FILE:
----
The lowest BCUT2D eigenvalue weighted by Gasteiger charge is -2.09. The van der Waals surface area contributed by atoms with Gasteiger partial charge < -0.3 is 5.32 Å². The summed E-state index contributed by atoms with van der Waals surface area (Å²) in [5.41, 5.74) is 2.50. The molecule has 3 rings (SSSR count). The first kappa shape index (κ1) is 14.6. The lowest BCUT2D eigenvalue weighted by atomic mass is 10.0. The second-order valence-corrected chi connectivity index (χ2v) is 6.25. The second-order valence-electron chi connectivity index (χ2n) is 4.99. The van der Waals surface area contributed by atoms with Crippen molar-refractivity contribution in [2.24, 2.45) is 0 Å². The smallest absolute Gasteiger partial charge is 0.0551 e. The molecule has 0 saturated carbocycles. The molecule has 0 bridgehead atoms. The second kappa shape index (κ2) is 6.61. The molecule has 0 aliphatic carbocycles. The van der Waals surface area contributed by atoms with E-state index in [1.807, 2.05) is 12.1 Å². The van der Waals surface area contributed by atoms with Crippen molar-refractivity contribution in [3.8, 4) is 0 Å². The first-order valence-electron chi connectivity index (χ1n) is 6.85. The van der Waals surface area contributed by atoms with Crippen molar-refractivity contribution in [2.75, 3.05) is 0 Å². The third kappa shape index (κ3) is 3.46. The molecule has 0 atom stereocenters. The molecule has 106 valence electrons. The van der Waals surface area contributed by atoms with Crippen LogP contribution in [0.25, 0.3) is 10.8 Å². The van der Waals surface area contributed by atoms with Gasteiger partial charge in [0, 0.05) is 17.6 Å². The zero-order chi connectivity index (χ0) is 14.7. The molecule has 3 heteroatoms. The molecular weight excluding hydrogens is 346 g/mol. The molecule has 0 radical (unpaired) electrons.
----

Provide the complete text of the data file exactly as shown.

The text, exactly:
The lowest BCUT2D eigenvalue weighted by Gasteiger charge is -2.09. The van der Waals surface area contributed by atoms with Gasteiger partial charge < -0.3 is 5.32 Å². The summed E-state index contributed by atoms with van der Waals surface area (Å²) in [5.41, 5.74) is 2.50. The molecule has 3 rings (SSSR count). The first kappa shape index (κ1) is 14.6. The lowest BCUT2D eigenvalue weighted by atomic mass is 10.0. The second-order valence-corrected chi connectivity index (χ2v) is 6.25. The second-order valence-electron chi connectivity index (χ2n) is 4.99. The van der Waals surface area contributed by atoms with Crippen molar-refractivity contribution in [2.24, 2.45) is 0 Å². The smallest absolute Gasteiger partial charge is 0.0551 e. The molecule has 0 saturated carbocycles. The molecule has 0 bridgehead atoms. The second kappa shape index (κ2) is 6.61. The molecule has 0 aliphatic carbocycles. The van der Waals surface area contributed by atoms with E-state index in [1.807, 2.05) is 12.1 Å². The van der Waals surface area contributed by atoms with Crippen molar-refractivity contribution in [3.8, 4) is 0 Å². The first-order valence-electron chi connectivity index (χ1n) is 6.85. The van der Waals surface area contributed by atoms with Crippen molar-refractivity contribution in [2.75, 3.05) is 0 Å². The third kappa shape index (κ3) is 3.46. The molecule has 0 atom stereocenters. The molecule has 106 valence electrons. The van der Waals surface area contributed by atoms with Crippen LogP contribution in [0.25, 0.3) is 10.8 Å². The van der Waals surface area contributed by atoms with Gasteiger partial charge in [0, 0.05) is 17.6 Å². The zero-order chi connectivity index (χ0) is 14.7. The molecule has 3 heteroatoms. The molecular weight excluding hydrogens is 346 g/mol. The molecule has 0 radical (unpaired) electrons.